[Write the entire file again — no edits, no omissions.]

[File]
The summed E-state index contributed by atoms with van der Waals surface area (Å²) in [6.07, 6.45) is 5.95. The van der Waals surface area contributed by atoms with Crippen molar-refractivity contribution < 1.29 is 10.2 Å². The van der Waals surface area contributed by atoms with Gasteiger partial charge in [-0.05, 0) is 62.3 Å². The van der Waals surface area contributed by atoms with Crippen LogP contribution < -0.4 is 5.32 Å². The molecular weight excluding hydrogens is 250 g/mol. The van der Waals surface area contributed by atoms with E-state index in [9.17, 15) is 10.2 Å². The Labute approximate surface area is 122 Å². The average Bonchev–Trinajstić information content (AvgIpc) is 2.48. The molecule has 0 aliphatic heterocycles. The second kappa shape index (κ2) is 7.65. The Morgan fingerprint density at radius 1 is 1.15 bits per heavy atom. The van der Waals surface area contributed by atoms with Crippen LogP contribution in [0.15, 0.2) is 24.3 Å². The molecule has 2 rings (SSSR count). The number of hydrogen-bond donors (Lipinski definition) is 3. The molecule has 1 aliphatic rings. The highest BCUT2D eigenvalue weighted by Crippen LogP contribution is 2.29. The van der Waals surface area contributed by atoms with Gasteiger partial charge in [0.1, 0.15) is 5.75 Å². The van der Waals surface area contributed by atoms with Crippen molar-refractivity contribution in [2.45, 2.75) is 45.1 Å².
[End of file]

The summed E-state index contributed by atoms with van der Waals surface area (Å²) in [6.07, 6.45) is 5.95. The van der Waals surface area contributed by atoms with Crippen molar-refractivity contribution < 1.29 is 10.2 Å². The van der Waals surface area contributed by atoms with Gasteiger partial charge in [-0.05, 0) is 62.3 Å². The van der Waals surface area contributed by atoms with Crippen LogP contribution < -0.4 is 5.32 Å². The molecular weight excluding hydrogens is 250 g/mol. The van der Waals surface area contributed by atoms with E-state index in [9.17, 15) is 10.2 Å². The Labute approximate surface area is 122 Å². The average Bonchev–Trinajstić information content (AvgIpc) is 2.48. The molecule has 0 aliphatic heterocycles. The second kappa shape index (κ2) is 7.65. The Morgan fingerprint density at radius 1 is 1.15 bits per heavy atom. The van der Waals surface area contributed by atoms with Crippen LogP contribution in [0.15, 0.2) is 24.3 Å². The molecule has 2 rings (SSSR count). The number of hydrogen-bond donors (Lipinski definition) is 3. The molecule has 1 aliphatic rings. The highest BCUT2D eigenvalue weighted by Crippen LogP contribution is 2.29. The van der Waals surface area contributed by atoms with Gasteiger partial charge in [0.1, 0.15) is 5.75 Å². The van der Waals surface area contributed by atoms with Crippen molar-refractivity contribution in [2.45, 2.75) is 45.1 Å².